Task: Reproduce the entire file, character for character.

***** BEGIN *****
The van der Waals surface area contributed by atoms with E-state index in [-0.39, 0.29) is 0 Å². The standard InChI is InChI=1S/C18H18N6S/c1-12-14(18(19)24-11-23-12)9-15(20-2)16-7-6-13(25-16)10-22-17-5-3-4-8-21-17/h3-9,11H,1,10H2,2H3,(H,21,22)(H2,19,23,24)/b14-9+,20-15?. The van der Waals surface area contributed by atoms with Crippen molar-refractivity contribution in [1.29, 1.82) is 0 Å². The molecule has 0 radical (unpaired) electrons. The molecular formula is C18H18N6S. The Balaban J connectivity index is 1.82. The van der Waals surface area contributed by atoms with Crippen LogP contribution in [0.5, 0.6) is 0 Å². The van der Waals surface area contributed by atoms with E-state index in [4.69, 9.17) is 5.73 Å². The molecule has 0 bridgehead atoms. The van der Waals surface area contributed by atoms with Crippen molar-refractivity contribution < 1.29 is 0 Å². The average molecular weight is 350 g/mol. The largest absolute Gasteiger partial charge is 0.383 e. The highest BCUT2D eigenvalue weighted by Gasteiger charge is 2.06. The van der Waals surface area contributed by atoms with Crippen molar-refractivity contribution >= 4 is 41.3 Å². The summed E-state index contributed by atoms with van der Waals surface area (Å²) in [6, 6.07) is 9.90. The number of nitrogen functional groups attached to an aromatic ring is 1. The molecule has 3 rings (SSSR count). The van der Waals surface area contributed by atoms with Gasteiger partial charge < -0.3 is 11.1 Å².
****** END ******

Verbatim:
The van der Waals surface area contributed by atoms with E-state index in [-0.39, 0.29) is 0 Å². The standard InChI is InChI=1S/C18H18N6S/c1-12-14(18(19)24-11-23-12)9-15(20-2)16-7-6-13(25-16)10-22-17-5-3-4-8-21-17/h3-9,11H,1,10H2,2H3,(H,21,22)(H2,19,23,24)/b14-9+,20-15?. The van der Waals surface area contributed by atoms with Crippen molar-refractivity contribution in [1.29, 1.82) is 0 Å². The molecule has 0 radical (unpaired) electrons. The molecular formula is C18H18N6S. The Balaban J connectivity index is 1.82. The van der Waals surface area contributed by atoms with Crippen LogP contribution in [0.5, 0.6) is 0 Å². The van der Waals surface area contributed by atoms with E-state index in [4.69, 9.17) is 5.73 Å². The molecule has 0 bridgehead atoms. The van der Waals surface area contributed by atoms with Crippen molar-refractivity contribution < 1.29 is 0 Å². The average molecular weight is 350 g/mol. The largest absolute Gasteiger partial charge is 0.383 e. The highest BCUT2D eigenvalue weighted by Gasteiger charge is 2.06. The van der Waals surface area contributed by atoms with Crippen molar-refractivity contribution >= 4 is 41.3 Å². The summed E-state index contributed by atoms with van der Waals surface area (Å²) in [6, 6.07) is 9.90. The number of nitrogen functional groups attached to an aromatic ring is 1. The molecule has 3 rings (SSSR count). The van der Waals surface area contributed by atoms with Gasteiger partial charge < -0.3 is 11.1 Å².